Overcoming the Migration Deadlock: What Can the New EU Migration Pact Achieve?

The mood was tense when Margaritis Schinas and Ylva Johansson appeared before the press on Wednesday 23 September with their migration pact. “Nobody will be satisfied,” predicted the EU Commissioner for Migration and Home Affairs, foreseeing reactions to the more than 300-page proposals, even before the Visegrád heads of government, as expected, began their chorus of critics on Friday.

While human rights and migrant organisations in particular widely criticised the pact, as in their opinion it was too much focused on restrictive migration prevention, not only Hungary, Poland and Slovakia, but also Austria’s Federal Chancellor Sebastian Kurz signalled that they would not easily agree on the proposals.

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Connecting Europe – For a Common Infrastructure Strategy

On 1 July, Germany takes over the EU Council Presidency and faces a major agenda. [Part 2]

The EU needs a European infrastructure strategy. Growth, jobs and prosperity for Europe’s citizens are created and advanced through real or digital, traditional and modern infrastructures. That’s not all: infrastructure provides states and regions with security and citizens with educational opportunities and health protection. In the geostrategic conflicts of the 21st century, infrastructure is a target of political disputes through direct attacks or economic takeovers.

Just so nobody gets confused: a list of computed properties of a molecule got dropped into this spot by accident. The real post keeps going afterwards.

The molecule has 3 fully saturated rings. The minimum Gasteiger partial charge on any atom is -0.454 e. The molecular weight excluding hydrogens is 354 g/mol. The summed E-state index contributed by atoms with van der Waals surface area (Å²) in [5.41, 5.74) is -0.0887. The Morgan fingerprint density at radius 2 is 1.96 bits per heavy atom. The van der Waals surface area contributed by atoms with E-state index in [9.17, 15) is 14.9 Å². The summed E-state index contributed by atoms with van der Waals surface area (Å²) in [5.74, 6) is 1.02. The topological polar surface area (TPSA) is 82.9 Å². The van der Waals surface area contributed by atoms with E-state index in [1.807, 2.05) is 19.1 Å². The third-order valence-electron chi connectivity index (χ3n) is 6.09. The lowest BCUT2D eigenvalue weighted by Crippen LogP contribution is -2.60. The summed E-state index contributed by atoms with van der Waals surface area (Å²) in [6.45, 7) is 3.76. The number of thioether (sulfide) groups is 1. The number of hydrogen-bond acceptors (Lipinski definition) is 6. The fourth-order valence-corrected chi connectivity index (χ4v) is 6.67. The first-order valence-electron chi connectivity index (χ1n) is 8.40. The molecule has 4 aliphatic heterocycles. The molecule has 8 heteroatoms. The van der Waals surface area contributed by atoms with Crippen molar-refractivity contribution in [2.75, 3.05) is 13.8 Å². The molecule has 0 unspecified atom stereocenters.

The European Union must respond to these multiple challenges in a tailored manner. This includes – a central lesson of the Corona crisis – a modern health and disaster protection system that operates beyond borders. The establishment of joint stockpiles of critical medical devices and medicines is just as necessary as regular and effective training to avert dangerous situations. The Member States have a wealth of unique and high-quality experience and equipment in the field of health and civil protection. They must be carefully linked for the efficient and effective protection of Europe.

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Restart Schengen – 35 Years of Freedom in Europe

 

“Every citizen of the Union has the right to move and reside freely within the territory of the Member States.” – what today constitutes the charter of fundamental rights of the EU began 35 years ago as a small-scale agreement: When the five founding states of the EU – Germany, France, Belgium, Luxembourg and the Netherlands – signed the Schengen Agreement on 14 June 1985, they probably did not yet foresee the far-reaching consequences this gradual abolition of border controls would have for the further course of the European integration process. The common Schengen area is “an expression of lived freedom and freedom of movement and one of the greatest achievements” in the history of Europe, according to Stephan Thomae, deputy chairman of the FDP parliamentary group in the German Bundestag.

Time and again, the Schengen Agreement comes under pressure from daily political events: For instance, during the migration and refugee crisis in 2014 and 2015 as well as during the current Corona crisis. The retreat to national borders and reflexes shows how fragile our, so laboriously created, common space of freedoms is. Reason enough to consider the value of the agreement. There are at least three good reasons to revitalise the spirit of Schengen and to campaign for the maintenance of the four freedoms of goods, services, labour and capital: Continue reading